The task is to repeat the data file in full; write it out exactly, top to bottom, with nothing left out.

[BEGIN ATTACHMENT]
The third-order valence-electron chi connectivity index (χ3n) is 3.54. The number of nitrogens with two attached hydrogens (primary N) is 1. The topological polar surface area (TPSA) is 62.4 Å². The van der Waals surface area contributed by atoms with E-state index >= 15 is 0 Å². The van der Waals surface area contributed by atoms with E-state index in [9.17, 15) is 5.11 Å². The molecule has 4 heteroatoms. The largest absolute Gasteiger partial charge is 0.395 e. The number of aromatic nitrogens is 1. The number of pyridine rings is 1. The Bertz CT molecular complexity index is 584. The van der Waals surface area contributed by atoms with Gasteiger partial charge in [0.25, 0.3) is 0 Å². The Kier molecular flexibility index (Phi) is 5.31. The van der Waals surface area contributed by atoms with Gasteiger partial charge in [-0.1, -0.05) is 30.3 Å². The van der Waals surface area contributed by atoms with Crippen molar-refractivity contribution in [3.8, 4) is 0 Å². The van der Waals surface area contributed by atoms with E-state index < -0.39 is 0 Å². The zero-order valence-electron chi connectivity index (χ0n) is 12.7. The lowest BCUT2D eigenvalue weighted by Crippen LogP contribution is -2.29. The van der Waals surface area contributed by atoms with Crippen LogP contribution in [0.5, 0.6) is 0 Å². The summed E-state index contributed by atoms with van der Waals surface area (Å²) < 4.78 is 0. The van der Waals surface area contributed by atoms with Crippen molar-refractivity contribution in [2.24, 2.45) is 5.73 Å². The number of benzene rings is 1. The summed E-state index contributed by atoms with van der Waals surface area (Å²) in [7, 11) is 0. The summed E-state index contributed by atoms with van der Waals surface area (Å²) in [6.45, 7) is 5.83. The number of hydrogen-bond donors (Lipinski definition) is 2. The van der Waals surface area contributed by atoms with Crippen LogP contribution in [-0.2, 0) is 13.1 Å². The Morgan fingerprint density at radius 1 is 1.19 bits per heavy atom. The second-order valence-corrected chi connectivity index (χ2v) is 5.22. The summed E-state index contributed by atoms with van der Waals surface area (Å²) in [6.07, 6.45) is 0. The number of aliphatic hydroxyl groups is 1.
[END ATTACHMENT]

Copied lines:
The third-order valence-electron chi connectivity index (χ3n) is 3.54. The number of nitrogens with two attached hydrogens (primary N) is 1. The topological polar surface area (TPSA) is 62.4 Å². The van der Waals surface area contributed by atoms with E-state index >= 15 is 0 Å². The van der Waals surface area contributed by atoms with E-state index in [9.17, 15) is 5.11 Å². The molecule has 4 heteroatoms. The largest absolute Gasteiger partial charge is 0.395 e. The number of aromatic nitrogens is 1. The number of pyridine rings is 1. The Bertz CT molecular complexity index is 584. The van der Waals surface area contributed by atoms with Gasteiger partial charge in [0.25, 0.3) is 0 Å². The Kier molecular flexibility index (Phi) is 5.31. The van der Waals surface area contributed by atoms with Gasteiger partial charge in [-0.1, -0.05) is 30.3 Å². The van der Waals surface area contributed by atoms with Crippen molar-refractivity contribution in [3.8, 4) is 0 Å². The van der Waals surface area contributed by atoms with E-state index < -0.39 is 0 Å². The zero-order valence-electron chi connectivity index (χ0n) is 12.7. The lowest BCUT2D eigenvalue weighted by Crippen LogP contribution is -2.29. The van der Waals surface area contributed by atoms with Crippen LogP contribution in [0.5, 0.6) is 0 Å². The summed E-state index contributed by atoms with van der Waals surface area (Å²) < 4.78 is 0. The van der Waals surface area contributed by atoms with Crippen molar-refractivity contribution in [2.24, 2.45) is 5.73 Å². The number of benzene rings is 1. The summed E-state index contributed by atoms with van der Waals surface area (Å²) in [7, 11) is 0. The summed E-state index contributed by atoms with van der Waals surface area (Å²) in [6.45, 7) is 5.83. The number of hydrogen-bond donors (Lipinski definition) is 2. The van der Waals surface area contributed by atoms with Crippen LogP contribution in [-0.2, 0) is 13.1 Å². The Morgan fingerprint density at radius 1 is 1.19 bits per heavy atom. The second-order valence-corrected chi connectivity index (χ2v) is 5.22. The summed E-state index contributed by atoms with van der Waals surface area (Å²) in [6.07, 6.45) is 0. The number of aliphatic hydroxyl groups is 1.